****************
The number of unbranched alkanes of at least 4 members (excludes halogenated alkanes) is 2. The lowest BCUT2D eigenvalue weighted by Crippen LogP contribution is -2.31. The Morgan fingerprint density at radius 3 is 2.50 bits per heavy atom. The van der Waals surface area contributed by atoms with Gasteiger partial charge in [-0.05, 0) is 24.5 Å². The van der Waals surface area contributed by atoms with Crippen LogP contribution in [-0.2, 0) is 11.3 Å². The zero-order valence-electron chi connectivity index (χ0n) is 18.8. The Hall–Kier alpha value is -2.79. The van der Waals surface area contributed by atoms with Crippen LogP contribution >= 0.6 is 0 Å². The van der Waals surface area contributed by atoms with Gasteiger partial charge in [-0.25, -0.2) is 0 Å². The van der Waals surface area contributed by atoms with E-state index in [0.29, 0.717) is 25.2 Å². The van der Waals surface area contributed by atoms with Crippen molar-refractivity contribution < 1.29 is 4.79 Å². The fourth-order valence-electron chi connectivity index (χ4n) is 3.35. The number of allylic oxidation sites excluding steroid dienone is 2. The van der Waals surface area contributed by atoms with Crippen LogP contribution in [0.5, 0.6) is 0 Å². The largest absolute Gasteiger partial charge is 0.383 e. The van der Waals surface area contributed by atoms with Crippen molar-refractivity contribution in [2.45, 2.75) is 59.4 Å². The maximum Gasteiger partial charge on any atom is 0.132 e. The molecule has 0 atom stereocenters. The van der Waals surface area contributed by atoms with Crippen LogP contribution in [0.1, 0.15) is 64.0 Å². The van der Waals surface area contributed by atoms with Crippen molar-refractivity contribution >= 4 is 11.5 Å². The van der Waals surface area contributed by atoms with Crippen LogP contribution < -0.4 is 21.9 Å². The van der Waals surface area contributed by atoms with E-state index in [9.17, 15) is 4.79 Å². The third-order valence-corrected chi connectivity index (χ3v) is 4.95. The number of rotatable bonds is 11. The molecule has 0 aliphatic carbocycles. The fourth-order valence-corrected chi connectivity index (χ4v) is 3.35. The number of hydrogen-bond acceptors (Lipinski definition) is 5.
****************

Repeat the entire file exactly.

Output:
The number of unbranched alkanes of at least 4 members (excludes halogenated alkanes) is 2. The lowest BCUT2D eigenvalue weighted by Crippen LogP contribution is -2.31. The Morgan fingerprint density at radius 3 is 2.50 bits per heavy atom. The van der Waals surface area contributed by atoms with Gasteiger partial charge in [-0.05, 0) is 24.5 Å². The van der Waals surface area contributed by atoms with Crippen LogP contribution in [-0.2, 0) is 11.3 Å². The zero-order valence-electron chi connectivity index (χ0n) is 18.8. The Hall–Kier alpha value is -2.79. The van der Waals surface area contributed by atoms with Crippen LogP contribution >= 0.6 is 0 Å². The van der Waals surface area contributed by atoms with Gasteiger partial charge in [-0.25, -0.2) is 0 Å². The van der Waals surface area contributed by atoms with E-state index in [0.29, 0.717) is 25.2 Å². The van der Waals surface area contributed by atoms with Crippen molar-refractivity contribution < 1.29 is 4.79 Å². The fourth-order valence-electron chi connectivity index (χ4n) is 3.35. The number of allylic oxidation sites excluding steroid dienone is 2. The van der Waals surface area contributed by atoms with Crippen LogP contribution in [0.5, 0.6) is 0 Å². The largest absolute Gasteiger partial charge is 0.383 e. The van der Waals surface area contributed by atoms with Crippen molar-refractivity contribution in [2.45, 2.75) is 59.4 Å². The maximum Gasteiger partial charge on any atom is 0.132 e. The molecule has 0 atom stereocenters. The van der Waals surface area contributed by atoms with Crippen LogP contribution in [0.1, 0.15) is 64.0 Å². The van der Waals surface area contributed by atoms with Crippen molar-refractivity contribution >= 4 is 11.5 Å². The van der Waals surface area contributed by atoms with Crippen LogP contribution < -0.4 is 21.9 Å². The van der Waals surface area contributed by atoms with E-state index in [9.17, 15) is 4.79 Å². The third-order valence-corrected chi connectivity index (χ3v) is 4.95. The number of rotatable bonds is 11. The molecule has 0 aliphatic carbocycles. The fourth-order valence-corrected chi connectivity index (χ4v) is 3.35. The number of hydrogen-bond acceptors (Lipinski definition) is 5.